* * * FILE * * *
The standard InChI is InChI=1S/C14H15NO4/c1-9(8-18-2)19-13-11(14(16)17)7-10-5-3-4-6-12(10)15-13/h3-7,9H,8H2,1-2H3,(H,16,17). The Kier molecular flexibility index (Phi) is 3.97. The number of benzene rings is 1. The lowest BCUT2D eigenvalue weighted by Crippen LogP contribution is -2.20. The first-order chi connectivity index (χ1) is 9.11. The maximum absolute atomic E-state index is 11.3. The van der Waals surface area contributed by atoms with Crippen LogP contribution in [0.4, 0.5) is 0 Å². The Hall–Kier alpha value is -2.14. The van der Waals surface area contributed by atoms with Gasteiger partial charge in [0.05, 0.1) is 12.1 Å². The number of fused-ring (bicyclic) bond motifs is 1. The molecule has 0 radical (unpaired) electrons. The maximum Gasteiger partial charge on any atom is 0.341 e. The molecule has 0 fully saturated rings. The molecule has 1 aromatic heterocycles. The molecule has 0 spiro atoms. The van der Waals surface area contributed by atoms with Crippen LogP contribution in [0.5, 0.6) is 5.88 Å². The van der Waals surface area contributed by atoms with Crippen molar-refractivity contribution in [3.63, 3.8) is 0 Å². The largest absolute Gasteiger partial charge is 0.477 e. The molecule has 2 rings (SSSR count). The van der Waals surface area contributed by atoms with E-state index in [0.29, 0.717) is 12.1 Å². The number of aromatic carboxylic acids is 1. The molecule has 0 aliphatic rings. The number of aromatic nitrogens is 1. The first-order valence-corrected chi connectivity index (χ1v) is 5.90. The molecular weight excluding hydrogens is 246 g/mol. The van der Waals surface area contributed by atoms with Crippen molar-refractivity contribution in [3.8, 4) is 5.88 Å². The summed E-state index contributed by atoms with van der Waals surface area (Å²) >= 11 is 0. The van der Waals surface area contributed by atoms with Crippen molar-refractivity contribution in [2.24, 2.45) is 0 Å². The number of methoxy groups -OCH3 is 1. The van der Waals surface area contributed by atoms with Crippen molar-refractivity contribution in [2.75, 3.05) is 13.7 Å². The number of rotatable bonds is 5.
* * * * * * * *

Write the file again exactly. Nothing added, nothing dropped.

The standard InChI is InChI=1S/C14H15NO4/c1-9(8-18-2)19-13-11(14(16)17)7-10-5-3-4-6-12(10)15-13/h3-7,9H,8H2,1-2H3,(H,16,17). The Kier molecular flexibility index (Phi) is 3.97. The number of benzene rings is 1. The lowest BCUT2D eigenvalue weighted by Crippen LogP contribution is -2.20. The first-order chi connectivity index (χ1) is 9.11. The maximum absolute atomic E-state index is 11.3. The van der Waals surface area contributed by atoms with Crippen LogP contribution in [0.4, 0.5) is 0 Å². The Hall–Kier alpha value is -2.14. The van der Waals surface area contributed by atoms with Gasteiger partial charge in [0.05, 0.1) is 12.1 Å². The number of fused-ring (bicyclic) bond motifs is 1. The molecule has 0 radical (unpaired) electrons. The maximum Gasteiger partial charge on any atom is 0.341 e. The molecule has 0 fully saturated rings. The molecule has 1 aromatic heterocycles. The molecule has 0 spiro atoms. The van der Waals surface area contributed by atoms with Crippen LogP contribution in [0.5, 0.6) is 5.88 Å². The van der Waals surface area contributed by atoms with Crippen molar-refractivity contribution in [3.63, 3.8) is 0 Å². The largest absolute Gasteiger partial charge is 0.477 e. The molecule has 2 rings (SSSR count). The van der Waals surface area contributed by atoms with E-state index in [0.29, 0.717) is 12.1 Å². The number of aromatic carboxylic acids is 1. The molecule has 0 aliphatic rings. The number of aromatic nitrogens is 1. The first-order valence-corrected chi connectivity index (χ1v) is 5.90. The molecular weight excluding hydrogens is 246 g/mol. The van der Waals surface area contributed by atoms with Crippen molar-refractivity contribution in [3.8, 4) is 5.88 Å². The summed E-state index contributed by atoms with van der Waals surface area (Å²) >= 11 is 0. The van der Waals surface area contributed by atoms with Crippen molar-refractivity contribution in [2.24, 2.45) is 0 Å². The number of methoxy groups -OCH3 is 1. The van der Waals surface area contributed by atoms with Crippen molar-refractivity contribution in [2.75, 3.05) is 13.7 Å². The number of rotatable bonds is 5.